April 04, 2016

A bloodbath at the Orange County Register due to a bad DOJ decision

AP photo of the Register offices via Poynter
I understand antitrust law, and even with today's version of the newspaper media world undercutting some of the need for it, its need there hasn't totally gone away.

So, I didn't reject out of hand, at least, the Department of Justice putting the kibosh on Tribune taking over the Orange County Register. L.A. Times plus the OCR plus Riverside plus the San Diego Union-Tribune would have been a behemoth in the Southland's 20 million. Picture the New York Times owning both the Daily News and the Observer, along with Newsday on Long Island, with only the Post and the Brooklyn Eagle left independent among dailies of any size (not counting Jersey), in New York City. (The WSJ being a special case.)

At the same time, everybody who knows the newspaper business knows that, even within the newspaper business, Digital First Media is a "Chainsaw Al" operation.

And, with the only other bidder on the Register's carcass being a consortium of current and former Freedom Communications staff, after the Trib deal was nixed, it could offer a lowball. And did.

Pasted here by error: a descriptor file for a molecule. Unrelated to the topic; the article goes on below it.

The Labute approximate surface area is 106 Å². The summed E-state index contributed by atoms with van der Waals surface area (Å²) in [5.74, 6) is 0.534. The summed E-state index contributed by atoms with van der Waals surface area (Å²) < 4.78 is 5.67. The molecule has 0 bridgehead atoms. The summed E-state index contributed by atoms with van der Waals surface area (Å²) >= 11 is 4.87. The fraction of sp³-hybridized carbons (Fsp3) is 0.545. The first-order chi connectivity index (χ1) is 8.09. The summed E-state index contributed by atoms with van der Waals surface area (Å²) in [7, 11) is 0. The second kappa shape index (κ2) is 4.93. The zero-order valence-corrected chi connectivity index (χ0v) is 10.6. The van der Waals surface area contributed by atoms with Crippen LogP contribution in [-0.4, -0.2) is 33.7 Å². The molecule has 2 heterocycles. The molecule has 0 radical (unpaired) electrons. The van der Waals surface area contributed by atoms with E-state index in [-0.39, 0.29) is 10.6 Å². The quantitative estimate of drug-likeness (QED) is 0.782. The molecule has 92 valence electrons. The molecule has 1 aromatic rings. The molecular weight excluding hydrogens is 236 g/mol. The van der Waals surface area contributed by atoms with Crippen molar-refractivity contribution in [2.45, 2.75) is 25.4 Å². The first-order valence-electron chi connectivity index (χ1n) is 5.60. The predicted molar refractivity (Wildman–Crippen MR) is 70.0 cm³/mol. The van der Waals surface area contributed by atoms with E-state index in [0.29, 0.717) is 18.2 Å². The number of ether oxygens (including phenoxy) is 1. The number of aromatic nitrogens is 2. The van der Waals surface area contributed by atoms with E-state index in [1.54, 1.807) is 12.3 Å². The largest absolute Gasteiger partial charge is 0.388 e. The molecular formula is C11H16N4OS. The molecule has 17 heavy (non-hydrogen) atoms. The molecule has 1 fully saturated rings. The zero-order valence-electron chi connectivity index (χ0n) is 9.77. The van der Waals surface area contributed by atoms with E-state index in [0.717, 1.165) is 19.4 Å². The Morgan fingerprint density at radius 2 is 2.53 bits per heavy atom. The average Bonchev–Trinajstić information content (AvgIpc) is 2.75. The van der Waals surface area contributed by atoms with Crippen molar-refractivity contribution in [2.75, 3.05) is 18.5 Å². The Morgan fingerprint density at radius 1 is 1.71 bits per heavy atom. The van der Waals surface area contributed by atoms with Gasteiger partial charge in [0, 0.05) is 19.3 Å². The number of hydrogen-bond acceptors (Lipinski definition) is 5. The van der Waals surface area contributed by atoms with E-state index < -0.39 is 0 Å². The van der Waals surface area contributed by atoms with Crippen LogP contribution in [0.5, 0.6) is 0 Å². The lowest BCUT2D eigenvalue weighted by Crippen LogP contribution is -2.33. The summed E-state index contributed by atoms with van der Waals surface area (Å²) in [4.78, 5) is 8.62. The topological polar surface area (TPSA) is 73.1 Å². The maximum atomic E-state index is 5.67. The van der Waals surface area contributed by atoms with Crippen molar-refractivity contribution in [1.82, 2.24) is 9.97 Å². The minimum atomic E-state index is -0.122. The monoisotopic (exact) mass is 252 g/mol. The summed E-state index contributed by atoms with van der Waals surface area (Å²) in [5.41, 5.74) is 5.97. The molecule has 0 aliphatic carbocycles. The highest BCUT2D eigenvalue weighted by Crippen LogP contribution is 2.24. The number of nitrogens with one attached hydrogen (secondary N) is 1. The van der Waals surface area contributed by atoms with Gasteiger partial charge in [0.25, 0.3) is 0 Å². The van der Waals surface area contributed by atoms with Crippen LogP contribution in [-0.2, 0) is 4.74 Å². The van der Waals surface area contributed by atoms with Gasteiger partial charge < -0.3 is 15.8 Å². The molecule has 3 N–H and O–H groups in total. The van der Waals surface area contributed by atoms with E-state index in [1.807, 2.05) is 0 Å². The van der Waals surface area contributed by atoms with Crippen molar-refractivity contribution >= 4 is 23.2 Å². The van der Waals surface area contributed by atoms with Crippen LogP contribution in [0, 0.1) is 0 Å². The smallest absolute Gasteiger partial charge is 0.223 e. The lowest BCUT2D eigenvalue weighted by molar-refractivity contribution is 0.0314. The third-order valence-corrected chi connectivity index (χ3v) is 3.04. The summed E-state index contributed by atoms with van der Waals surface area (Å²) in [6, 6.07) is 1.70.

And, then, immediately revved up the chainsaws.

Meanwhile, antitrust issues aren't much less with DFM. It already owned the L.A. Daily News and the San Bernardino Sun, and the Long Beach Press-Telegram.

If the DOJ were REALLY concerned about monopoly, it would have required Freedom's carcass to be parted out, and specifically, the Register and the Riverside Press-Enterprise to go in different directions.

Now, all three parties involved might argue that it would have brought less money that way. I don't think so. Both the Trib and DFM would have had to do some guessing as to whether Riverside or the OCR best fit their needs and how much to pay. Meanwhile, the third bidder, the Mirman team, might have had a better shot at one or the other of the two.

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